Table of contents

    WinForms Getting Started Guide


    Windows.Forms is part of a standard Mono installation. Since Windows.Forms is under active development you might be interested in using the latest version available from the git repository to test.

    To use the very latest version, you have to build mcs from git. You can get the latest sources from our git repository:

    To build Windows.Forms from source, you need:

    • The latest Mono package.

    • The latest libgdiplus library. Not needed on Windows XP since it includes gdiplus.dll and for Windows 2000 it can be downloaded from MSDN.

    [Paul Johnson provides a nice writup on how to build from source here]

    Winforms Example

    As there are plenty of great articles and books on Windows Forms programming, the topic will not be covered in-depth. The following is just a simple Winforms program to test with.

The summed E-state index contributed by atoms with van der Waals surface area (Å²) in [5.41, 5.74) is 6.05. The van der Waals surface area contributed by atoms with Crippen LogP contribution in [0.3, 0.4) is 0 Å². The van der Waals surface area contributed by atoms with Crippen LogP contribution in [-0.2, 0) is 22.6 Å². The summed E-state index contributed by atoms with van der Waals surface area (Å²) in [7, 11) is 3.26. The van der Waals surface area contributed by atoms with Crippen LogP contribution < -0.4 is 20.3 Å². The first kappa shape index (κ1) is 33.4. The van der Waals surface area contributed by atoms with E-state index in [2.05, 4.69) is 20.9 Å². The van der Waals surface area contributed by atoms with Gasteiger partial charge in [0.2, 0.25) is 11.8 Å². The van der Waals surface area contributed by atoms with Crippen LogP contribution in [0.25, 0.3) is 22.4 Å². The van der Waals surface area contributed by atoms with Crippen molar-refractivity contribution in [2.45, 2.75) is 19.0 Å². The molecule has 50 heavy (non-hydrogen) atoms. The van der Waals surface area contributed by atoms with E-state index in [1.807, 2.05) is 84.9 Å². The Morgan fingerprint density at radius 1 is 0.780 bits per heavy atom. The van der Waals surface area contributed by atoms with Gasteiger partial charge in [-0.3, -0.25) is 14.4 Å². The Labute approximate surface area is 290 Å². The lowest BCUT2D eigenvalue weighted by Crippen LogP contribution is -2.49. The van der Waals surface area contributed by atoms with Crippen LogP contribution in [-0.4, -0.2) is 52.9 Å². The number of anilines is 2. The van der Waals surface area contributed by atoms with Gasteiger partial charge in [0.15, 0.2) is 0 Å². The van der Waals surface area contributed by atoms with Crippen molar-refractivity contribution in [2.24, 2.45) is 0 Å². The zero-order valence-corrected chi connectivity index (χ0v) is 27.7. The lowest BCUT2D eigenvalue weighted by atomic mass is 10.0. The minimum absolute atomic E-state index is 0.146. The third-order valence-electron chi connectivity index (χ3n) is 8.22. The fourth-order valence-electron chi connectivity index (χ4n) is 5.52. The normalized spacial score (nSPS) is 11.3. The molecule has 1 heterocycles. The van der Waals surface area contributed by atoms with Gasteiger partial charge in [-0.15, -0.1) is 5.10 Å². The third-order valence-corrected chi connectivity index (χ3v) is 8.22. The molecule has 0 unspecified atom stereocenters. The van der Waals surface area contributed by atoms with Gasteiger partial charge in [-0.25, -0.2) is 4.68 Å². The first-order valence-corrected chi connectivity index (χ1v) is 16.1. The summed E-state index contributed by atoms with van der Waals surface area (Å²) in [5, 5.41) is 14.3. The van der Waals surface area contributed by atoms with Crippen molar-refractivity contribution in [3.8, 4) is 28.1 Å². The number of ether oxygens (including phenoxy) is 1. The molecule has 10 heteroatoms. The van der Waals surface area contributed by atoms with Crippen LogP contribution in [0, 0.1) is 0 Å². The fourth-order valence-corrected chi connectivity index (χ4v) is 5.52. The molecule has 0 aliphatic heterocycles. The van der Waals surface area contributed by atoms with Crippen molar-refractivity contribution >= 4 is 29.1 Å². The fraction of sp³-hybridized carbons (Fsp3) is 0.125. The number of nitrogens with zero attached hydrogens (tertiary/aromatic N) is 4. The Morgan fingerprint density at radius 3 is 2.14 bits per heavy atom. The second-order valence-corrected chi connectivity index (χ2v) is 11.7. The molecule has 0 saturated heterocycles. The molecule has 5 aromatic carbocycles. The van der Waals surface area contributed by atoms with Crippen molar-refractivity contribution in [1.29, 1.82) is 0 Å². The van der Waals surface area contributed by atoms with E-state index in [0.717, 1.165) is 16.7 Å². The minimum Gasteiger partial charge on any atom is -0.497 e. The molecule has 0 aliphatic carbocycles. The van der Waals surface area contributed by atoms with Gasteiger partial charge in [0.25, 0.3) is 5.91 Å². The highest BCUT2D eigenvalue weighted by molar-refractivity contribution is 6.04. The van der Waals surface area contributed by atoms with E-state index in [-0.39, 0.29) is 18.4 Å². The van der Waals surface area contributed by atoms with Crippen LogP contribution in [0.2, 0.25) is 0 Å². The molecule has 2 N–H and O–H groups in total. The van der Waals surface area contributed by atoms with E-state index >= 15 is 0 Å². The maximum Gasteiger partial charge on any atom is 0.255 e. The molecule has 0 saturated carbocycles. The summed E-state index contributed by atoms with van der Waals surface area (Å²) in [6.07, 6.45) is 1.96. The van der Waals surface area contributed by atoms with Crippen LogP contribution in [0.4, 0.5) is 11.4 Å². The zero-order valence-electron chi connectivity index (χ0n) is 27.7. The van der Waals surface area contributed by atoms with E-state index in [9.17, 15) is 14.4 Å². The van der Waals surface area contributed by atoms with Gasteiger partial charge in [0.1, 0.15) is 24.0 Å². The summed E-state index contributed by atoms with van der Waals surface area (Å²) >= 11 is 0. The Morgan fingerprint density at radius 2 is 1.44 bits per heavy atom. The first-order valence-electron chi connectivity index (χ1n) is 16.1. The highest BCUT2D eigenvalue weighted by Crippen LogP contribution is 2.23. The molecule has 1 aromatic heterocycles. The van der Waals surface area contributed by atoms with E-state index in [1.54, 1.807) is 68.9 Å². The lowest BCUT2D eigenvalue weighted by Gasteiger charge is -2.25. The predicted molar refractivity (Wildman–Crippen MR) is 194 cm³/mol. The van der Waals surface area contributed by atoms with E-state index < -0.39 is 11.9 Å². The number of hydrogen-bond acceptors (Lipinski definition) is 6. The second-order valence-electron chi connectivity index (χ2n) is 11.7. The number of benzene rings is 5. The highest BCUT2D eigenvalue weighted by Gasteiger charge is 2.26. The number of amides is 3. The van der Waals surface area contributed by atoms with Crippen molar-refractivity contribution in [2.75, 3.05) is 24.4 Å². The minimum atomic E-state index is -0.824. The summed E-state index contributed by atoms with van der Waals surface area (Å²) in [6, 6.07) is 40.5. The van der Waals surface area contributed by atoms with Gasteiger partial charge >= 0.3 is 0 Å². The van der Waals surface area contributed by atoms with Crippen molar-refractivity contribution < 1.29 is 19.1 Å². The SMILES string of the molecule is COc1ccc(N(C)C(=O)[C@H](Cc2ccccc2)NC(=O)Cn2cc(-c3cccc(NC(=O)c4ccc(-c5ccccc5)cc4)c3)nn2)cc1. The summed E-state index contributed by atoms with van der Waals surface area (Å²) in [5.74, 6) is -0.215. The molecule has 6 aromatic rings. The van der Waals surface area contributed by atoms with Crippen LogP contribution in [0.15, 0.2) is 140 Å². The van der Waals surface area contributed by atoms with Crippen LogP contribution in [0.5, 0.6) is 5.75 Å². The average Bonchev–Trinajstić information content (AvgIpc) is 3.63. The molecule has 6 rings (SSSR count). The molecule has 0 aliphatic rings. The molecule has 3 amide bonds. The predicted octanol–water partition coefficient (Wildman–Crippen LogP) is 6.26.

using System;
    using System.Drawing;
    using System.Windows.Forms;
    public class HelloWorld : Form
        static public void Main ()
            Application.Run (new HelloWorld ());
        public HelloWorld ()
            Button b = new Button ();
            b.Text = "Click Me!";
            b.Click += new EventHandler (Button_Click);
            Controls.Add (b);
        private void Button_Click (object sender, EventArgs e)
            MessageBox.Show ("Button Clicked!");

    If you save this code as hello.cs, you would compile it like this:

    mcs -pkg:dotnet hello.cs

    Using mcs to compile produces a .Net 1.1 assembly. To create a .Net 2.0 assembly, use gmcs:

    gmcs -pkg:dotnet hello.cs

    Either compiler will create “hello.exe”, which you can run using:

    mono hello.exe


    Results running on openSUSE 10.2

    And this will be the results.